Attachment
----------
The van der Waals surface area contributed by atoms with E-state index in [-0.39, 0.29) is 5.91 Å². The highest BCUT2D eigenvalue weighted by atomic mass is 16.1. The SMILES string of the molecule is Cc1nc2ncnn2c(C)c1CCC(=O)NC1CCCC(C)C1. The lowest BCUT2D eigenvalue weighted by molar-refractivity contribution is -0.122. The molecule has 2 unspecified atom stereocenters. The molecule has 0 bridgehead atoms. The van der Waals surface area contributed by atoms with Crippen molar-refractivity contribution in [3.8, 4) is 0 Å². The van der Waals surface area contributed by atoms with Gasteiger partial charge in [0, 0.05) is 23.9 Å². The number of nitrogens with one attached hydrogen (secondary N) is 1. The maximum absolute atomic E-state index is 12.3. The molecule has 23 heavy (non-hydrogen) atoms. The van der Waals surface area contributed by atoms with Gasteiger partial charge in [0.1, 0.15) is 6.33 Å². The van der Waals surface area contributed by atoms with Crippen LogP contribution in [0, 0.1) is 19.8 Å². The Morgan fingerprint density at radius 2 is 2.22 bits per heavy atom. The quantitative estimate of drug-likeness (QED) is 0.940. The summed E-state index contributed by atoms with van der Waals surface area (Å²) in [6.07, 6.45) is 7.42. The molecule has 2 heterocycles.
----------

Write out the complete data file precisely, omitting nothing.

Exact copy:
The van der Waals surface area contributed by atoms with E-state index in [-0.39, 0.29) is 5.91 Å². The highest BCUT2D eigenvalue weighted by atomic mass is 16.1. The SMILES string of the molecule is Cc1nc2ncnn2c(C)c1CCC(=O)NC1CCCC(C)C1. The lowest BCUT2D eigenvalue weighted by molar-refractivity contribution is -0.122. The molecule has 2 unspecified atom stereocenters. The molecule has 0 bridgehead atoms. The van der Waals surface area contributed by atoms with Crippen molar-refractivity contribution in [3.8, 4) is 0 Å². The van der Waals surface area contributed by atoms with Gasteiger partial charge in [0, 0.05) is 23.9 Å². The number of nitrogens with one attached hydrogen (secondary N) is 1. The maximum absolute atomic E-state index is 12.3. The molecule has 23 heavy (non-hydrogen) atoms. The van der Waals surface area contributed by atoms with Gasteiger partial charge in [0.1, 0.15) is 6.33 Å². The van der Waals surface area contributed by atoms with Crippen LogP contribution in [0, 0.1) is 19.8 Å². The Morgan fingerprint density at radius 2 is 2.22 bits per heavy atom. The quantitative estimate of drug-likeness (QED) is 0.940. The summed E-state index contributed by atoms with van der Waals surface area (Å²) in [6.07, 6.45) is 7.42. The molecule has 2 heterocycles.